The pandemic has led to a growth in outdoor eating spaces as businesses try to create safe spaces for diners which meet the changing legislation on how and where they can sit. However, these often add extra 'street furniture' and occupy the pavements which should be for pedestrians.
Katie Pennick has been exploring the implications of this for people like herself who use a wheelchair, or others who may be visually impaired and not expect the pavement to be blocked with clutter, barriers, furniture, taped down cabling etc.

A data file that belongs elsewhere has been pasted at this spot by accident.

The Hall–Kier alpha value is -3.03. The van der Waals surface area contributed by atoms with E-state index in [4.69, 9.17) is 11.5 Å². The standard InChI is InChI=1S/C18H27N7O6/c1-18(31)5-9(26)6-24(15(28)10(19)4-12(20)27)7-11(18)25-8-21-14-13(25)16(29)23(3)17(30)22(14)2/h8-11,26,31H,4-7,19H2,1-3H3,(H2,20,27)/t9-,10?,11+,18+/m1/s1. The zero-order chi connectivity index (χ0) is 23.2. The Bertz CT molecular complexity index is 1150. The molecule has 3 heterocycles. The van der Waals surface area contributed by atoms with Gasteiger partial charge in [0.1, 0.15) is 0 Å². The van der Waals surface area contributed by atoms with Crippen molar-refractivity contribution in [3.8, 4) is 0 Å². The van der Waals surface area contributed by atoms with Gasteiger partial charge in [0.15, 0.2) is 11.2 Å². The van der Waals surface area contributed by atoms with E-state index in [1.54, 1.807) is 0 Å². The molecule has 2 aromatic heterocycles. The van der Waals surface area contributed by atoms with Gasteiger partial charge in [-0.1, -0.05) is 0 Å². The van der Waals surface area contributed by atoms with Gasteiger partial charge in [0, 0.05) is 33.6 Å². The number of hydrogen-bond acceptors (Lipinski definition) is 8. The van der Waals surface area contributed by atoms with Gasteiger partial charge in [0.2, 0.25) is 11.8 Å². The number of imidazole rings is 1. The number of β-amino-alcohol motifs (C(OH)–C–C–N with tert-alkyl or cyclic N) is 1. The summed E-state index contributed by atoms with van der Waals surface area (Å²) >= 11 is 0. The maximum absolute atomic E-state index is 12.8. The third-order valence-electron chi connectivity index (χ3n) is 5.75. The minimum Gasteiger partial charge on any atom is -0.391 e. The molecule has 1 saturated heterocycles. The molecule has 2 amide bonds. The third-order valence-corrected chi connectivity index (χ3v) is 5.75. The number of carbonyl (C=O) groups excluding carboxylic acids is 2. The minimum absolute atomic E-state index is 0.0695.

She has been working on a report on this issue for TfL, called 'Pave the Way' exploring Low Traffic Neighbourhoods (LTNs) which were introduced in cities such as London.Follow her on Twitter here.
Fun fact about me: I use a ‘teenagers’ wheelchair. It’s tiny. 23inches wide.— Katie Pennick (@KatiePennick) May 3, 2021
If I’m struggling to get through these “gaps”, they are completely impassable for most wheelchair users and visually impaired people with dogs.
Pavements must be kept clear enough for pedestrians. pic.twitter.com/ey0bQawdAr
There are also lots of images of narrow pavements with tables and chairs, which block it. Investigating issues in your local area could perhaps form the basis for a local field trip.
The story was featured in today's i newspaper.